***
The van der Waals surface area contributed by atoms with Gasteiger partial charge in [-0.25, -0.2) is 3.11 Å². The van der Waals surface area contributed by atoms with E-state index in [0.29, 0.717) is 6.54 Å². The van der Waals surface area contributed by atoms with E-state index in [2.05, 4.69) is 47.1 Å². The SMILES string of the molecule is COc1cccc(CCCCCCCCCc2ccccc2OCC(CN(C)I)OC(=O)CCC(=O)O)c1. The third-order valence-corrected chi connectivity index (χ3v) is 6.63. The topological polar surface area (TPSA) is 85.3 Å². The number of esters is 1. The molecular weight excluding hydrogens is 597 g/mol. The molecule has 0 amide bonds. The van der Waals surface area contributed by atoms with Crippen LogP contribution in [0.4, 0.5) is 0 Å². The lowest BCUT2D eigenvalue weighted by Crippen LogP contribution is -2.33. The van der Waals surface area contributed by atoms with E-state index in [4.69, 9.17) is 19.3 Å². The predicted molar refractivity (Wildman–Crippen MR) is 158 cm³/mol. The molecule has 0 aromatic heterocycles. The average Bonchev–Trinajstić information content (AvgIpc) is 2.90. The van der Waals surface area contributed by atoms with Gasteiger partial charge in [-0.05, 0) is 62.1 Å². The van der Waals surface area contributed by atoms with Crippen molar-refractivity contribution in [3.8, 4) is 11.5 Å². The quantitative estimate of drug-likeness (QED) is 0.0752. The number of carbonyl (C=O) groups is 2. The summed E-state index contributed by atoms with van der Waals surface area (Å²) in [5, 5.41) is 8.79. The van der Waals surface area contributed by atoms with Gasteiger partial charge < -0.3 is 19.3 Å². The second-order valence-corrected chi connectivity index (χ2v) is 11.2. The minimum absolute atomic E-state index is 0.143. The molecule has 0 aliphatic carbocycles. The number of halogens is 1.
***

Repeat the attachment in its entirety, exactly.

The van der Waals surface area contributed by atoms with Gasteiger partial charge in [-0.25, -0.2) is 3.11 Å². The van der Waals surface area contributed by atoms with E-state index in [0.29, 0.717) is 6.54 Å². The van der Waals surface area contributed by atoms with E-state index in [2.05, 4.69) is 47.1 Å². The SMILES string of the molecule is COc1cccc(CCCCCCCCCc2ccccc2OCC(CN(C)I)OC(=O)CCC(=O)O)c1. The third-order valence-corrected chi connectivity index (χ3v) is 6.63. The topological polar surface area (TPSA) is 85.3 Å². The number of esters is 1. The molecular weight excluding hydrogens is 597 g/mol. The molecule has 0 amide bonds. The van der Waals surface area contributed by atoms with Crippen LogP contribution in [0.4, 0.5) is 0 Å². The lowest BCUT2D eigenvalue weighted by Crippen LogP contribution is -2.33. The van der Waals surface area contributed by atoms with E-state index in [4.69, 9.17) is 19.3 Å². The predicted molar refractivity (Wildman–Crippen MR) is 158 cm³/mol. The molecule has 0 aromatic heterocycles. The average Bonchev–Trinajstić information content (AvgIpc) is 2.90. The van der Waals surface area contributed by atoms with Gasteiger partial charge in [-0.05, 0) is 62.1 Å². The van der Waals surface area contributed by atoms with Crippen molar-refractivity contribution in [3.8, 4) is 11.5 Å². The quantitative estimate of drug-likeness (QED) is 0.0752. The number of carbonyl (C=O) groups is 2. The summed E-state index contributed by atoms with van der Waals surface area (Å²) in [5, 5.41) is 8.79. The van der Waals surface area contributed by atoms with Gasteiger partial charge < -0.3 is 19.3 Å². The second-order valence-corrected chi connectivity index (χ2v) is 11.2. The minimum absolute atomic E-state index is 0.143. The molecule has 0 aliphatic carbocycles. The number of halogens is 1.